So far, President Donald Trump has made good on his promise to forego his Presidential salary. Each quarter, he donates his $400,000 per-year salary to a different federal departments. So far, the list of beneficiaries includes the Department of Education, the Department of Veterans Affairs, and in Q3, the Office of the Assistant Secretary of Health to “continue the ongoing fight against the opioid crisis.”
Trump’s goodwill gesture was meant as a symbol: He isn’t in it for the money, he’s in it for the country. So far, the American public is fiercely divided on whether that sentiment is true, but nevertheless Trump isn’t taking a salary.
He may have inspired a new generation of politicians to follow in his footsteps with symbolic salary refusals. In the UK, Nadia Whittome has vowed to give up a portion of her salary in support of the working class while donating the rest to charity. The UK’s youngest Member of Parliament (MP) to date, Whittome says she’ll turn down part of her £79,468 salary to take home £35,000 after tax.
She plans to defer part of her MP salary in support of hard-working nurses, firefighters and teachers, whose salaries typically add up to less than £30,000 after tax. Until their wages are increased, she will take a “workers wage.”
A representative of the Labour party, Whittome is not the first MP to defer part of her salary to make a political statement. Dennis Skinner, another Labour representative, refused to accept more than what miners were making when he became an MP back in 1956. He also donated his wages during the miners’ strike. Shaun Sadler, an independent candidate, promised to donate the entirety of his MP salary if elected but failed to gain enough votes to win.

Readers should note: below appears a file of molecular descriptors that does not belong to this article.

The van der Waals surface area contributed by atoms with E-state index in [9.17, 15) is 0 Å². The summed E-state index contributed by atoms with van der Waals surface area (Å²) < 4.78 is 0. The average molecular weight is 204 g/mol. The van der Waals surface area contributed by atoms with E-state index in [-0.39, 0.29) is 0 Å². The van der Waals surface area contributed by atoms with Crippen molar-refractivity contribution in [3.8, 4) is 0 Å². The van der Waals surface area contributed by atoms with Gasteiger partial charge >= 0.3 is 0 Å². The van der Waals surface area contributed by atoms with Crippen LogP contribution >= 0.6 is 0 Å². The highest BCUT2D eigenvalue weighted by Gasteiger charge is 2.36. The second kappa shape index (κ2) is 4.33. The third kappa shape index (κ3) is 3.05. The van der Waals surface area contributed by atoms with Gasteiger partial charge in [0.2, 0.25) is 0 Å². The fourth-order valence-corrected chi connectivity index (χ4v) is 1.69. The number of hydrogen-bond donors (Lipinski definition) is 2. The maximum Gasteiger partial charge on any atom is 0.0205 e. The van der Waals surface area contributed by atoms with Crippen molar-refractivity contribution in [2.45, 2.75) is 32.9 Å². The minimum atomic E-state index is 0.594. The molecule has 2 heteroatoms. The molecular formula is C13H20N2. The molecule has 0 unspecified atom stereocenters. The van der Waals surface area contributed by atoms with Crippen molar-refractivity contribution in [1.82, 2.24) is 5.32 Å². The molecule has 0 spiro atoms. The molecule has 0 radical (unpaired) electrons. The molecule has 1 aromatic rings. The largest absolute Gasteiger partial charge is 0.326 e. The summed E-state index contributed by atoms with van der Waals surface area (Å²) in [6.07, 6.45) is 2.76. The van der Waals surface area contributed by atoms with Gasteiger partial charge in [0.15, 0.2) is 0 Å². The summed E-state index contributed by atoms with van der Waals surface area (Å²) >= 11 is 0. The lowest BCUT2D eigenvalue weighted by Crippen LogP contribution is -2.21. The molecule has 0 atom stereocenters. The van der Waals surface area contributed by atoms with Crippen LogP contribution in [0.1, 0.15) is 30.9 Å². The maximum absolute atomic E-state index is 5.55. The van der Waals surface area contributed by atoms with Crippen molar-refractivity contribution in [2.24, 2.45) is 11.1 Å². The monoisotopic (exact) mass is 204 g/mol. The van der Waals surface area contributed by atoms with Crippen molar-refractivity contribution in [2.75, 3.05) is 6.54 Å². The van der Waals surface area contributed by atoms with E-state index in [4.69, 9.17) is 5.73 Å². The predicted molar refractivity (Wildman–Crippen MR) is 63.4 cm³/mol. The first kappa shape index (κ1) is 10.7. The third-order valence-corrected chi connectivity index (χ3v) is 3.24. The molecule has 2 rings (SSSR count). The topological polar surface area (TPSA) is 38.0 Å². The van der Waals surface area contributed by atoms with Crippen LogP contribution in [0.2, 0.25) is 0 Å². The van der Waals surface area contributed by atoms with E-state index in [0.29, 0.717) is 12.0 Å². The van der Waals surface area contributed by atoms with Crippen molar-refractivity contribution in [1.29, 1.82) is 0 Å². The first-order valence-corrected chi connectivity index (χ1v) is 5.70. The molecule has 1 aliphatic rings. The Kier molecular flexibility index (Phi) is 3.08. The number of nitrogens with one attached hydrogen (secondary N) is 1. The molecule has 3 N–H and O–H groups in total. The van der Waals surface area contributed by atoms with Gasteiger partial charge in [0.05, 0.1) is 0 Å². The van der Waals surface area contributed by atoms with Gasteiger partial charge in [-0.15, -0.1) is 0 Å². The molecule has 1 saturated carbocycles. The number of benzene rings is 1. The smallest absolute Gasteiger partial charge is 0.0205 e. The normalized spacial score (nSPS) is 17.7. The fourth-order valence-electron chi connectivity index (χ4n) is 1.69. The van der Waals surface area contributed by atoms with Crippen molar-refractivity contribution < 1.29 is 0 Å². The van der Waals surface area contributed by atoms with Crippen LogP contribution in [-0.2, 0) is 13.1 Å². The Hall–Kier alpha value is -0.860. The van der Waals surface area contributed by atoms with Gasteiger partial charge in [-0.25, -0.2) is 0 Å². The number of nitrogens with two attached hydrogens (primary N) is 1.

Democrat presidential candidate and Massachusetts Senator Elizabeth Warren also took a page out of Trump’s book earlier this year during the government shutdown. As hundreds of federal employees missed out on their paychecks, Warren promised to donate her own paycheck in solidarity. Several other members of Congress did the same.
Another of the Democrats’ potential candidates, billionaire Michael Bloomberg, is also following Trump’s lead by promising to donate his salary if elected. Bloomberg’s extensive personal wealth means he’s also vowed not to accept political donations. While it sends a message to his constituency that he can’t be bought, it will also keep him from participating in debates.
While the fact that Trump isn’t taking a salary certainly sets him apart from many former U.S. presidents, he isn’t the first to do so. Both John F. Kennedy and Herbert Hoover donated their presidential salaries during their tenures as head of state. Kennedy also donated his entire Congressional salary for his 14 year tenure. Hoover donated his salary to various charities and also passed some of it on to his staff.
However, all three men got the idea from their predecessor, George Washington. Washington was not only the first U.S. president, but he was also the first to refuse a presidential salary. According to reports, he later accepted some of the $25,000 allotted to him for travel expenses.
Last modified: January 22, 2020 11:41 PM UTC